C. F. Curtis
Articles written in Journal of Genetics
Volume 61 Issue 3 December 1974 pp 205-217
As part of a study on the suitability of translocations for insect pest control, artificial selection was applied for either higher or lower egg hatchability in each of the reciprocal matings between a translocation heterozygote and a translocation homozygote. In each of four selection lines, there was response to selection but, after 3–4 generations, limits were reached beyond which further selection gave no response. On reversing the directions of selection, the high and low lines rapidly exchanged their levels of egg hatchability and then established new plateaux. Relaxation of selection caused convergence towards the original unselected level. It is concluded that individuals with extremely high or low fertility were disfavoured by natural selection. Populations initiated from two different translocation homozygotes formed a stable polymorphism and after propagation in bottles for 10 generations, small increases were found in the fertility of the double translocation heterozygotes compared with the same genotype newly produced from unselected homozygote stocks. It is concluded that, under the conditions of the bottle cultures, natural selection favoured increase in fertility of the double heterozygotes.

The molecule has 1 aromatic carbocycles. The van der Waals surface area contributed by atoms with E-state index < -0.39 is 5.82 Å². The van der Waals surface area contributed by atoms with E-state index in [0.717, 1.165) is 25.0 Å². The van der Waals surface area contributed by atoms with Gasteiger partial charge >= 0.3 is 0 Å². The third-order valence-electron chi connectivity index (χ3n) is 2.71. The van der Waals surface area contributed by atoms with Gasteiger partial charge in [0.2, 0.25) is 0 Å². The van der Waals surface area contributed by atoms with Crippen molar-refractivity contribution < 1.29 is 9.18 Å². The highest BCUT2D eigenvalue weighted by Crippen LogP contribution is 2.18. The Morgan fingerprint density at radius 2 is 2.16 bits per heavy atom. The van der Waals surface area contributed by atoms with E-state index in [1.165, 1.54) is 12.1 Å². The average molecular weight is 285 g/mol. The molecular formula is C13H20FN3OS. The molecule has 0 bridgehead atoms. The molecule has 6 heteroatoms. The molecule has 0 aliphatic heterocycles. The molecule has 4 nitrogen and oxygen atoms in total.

Volume 62 Issue 2 December 1975 pp 53-60
A reciprocal translocation between chromosome 2 and 3, designated T2, was viable when homozygous in the ROCK strain of
Volume 62 Issue 3 June 1976 pp 101-115
Cycling populations of
Volume 63 Issue 1 April 1977 pp 31-37
Previously reported effects of aging and mating history in causing partial loss of cytoplasmic incompatibility in males of Paris cytoplasmic type, have been shown also to occur in males with Delhi and Hamburg cytoplasmic types. It was unexpectedly found that increasing the ratio of females to males at the first mating did not lead to enhancement of the level of partial compatibility when the males were re-mated. The effect of aging is discussed in relation to the use of cytoplasmic incompatibility integrated with chromosomal abnormalities, for genetic control.
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